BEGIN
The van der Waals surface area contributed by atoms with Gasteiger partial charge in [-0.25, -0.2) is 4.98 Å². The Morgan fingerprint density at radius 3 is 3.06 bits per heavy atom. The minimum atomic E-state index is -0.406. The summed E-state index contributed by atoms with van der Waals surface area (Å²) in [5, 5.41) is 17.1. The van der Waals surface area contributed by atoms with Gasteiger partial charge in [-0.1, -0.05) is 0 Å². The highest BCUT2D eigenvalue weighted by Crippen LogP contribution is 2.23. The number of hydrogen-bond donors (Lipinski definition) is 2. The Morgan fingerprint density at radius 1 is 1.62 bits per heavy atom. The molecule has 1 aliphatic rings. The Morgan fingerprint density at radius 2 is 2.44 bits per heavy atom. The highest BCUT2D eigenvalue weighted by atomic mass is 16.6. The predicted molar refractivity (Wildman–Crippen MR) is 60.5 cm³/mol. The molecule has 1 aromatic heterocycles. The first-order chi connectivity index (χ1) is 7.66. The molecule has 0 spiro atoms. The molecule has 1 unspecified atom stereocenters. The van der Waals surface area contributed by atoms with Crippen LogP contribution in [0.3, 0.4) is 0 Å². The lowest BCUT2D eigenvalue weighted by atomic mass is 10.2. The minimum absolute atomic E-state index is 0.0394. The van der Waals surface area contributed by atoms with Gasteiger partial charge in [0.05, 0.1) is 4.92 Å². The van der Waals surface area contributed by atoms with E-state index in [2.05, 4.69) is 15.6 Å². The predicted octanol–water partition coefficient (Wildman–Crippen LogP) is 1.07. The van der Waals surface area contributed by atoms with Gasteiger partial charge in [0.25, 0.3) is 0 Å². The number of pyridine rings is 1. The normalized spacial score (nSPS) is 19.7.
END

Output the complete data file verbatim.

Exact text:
The van der Waals surface area contributed by atoms with Gasteiger partial charge in [-0.25, -0.2) is 4.98 Å². The Morgan fingerprint density at radius 3 is 3.06 bits per heavy atom. The minimum atomic E-state index is -0.406. The summed E-state index contributed by atoms with van der Waals surface area (Å²) in [5, 5.41) is 17.1. The van der Waals surface area contributed by atoms with Gasteiger partial charge in [-0.1, -0.05) is 0 Å². The highest BCUT2D eigenvalue weighted by Crippen LogP contribution is 2.23. The number of hydrogen-bond donors (Lipinski definition) is 2. The Morgan fingerprint density at radius 1 is 1.62 bits per heavy atom. The molecule has 1 aliphatic rings. The Morgan fingerprint density at radius 2 is 2.44 bits per heavy atom. The highest BCUT2D eigenvalue weighted by atomic mass is 16.6. The predicted molar refractivity (Wildman–Crippen MR) is 60.5 cm³/mol. The molecule has 1 aromatic heterocycles. The first-order chi connectivity index (χ1) is 7.66. The molecule has 0 spiro atoms. The molecule has 1 unspecified atom stereocenters. The van der Waals surface area contributed by atoms with Crippen LogP contribution in [0.3, 0.4) is 0 Å². The lowest BCUT2D eigenvalue weighted by atomic mass is 10.2. The minimum absolute atomic E-state index is 0.0394. The van der Waals surface area contributed by atoms with Gasteiger partial charge in [0.05, 0.1) is 4.92 Å². The van der Waals surface area contributed by atoms with E-state index in [2.05, 4.69) is 15.6 Å². The predicted octanol–water partition coefficient (Wildman–Crippen LogP) is 1.07. The van der Waals surface area contributed by atoms with Gasteiger partial charge in [0.25, 0.3) is 0 Å². The number of pyridine rings is 1. The normalized spacial score (nSPS) is 19.7.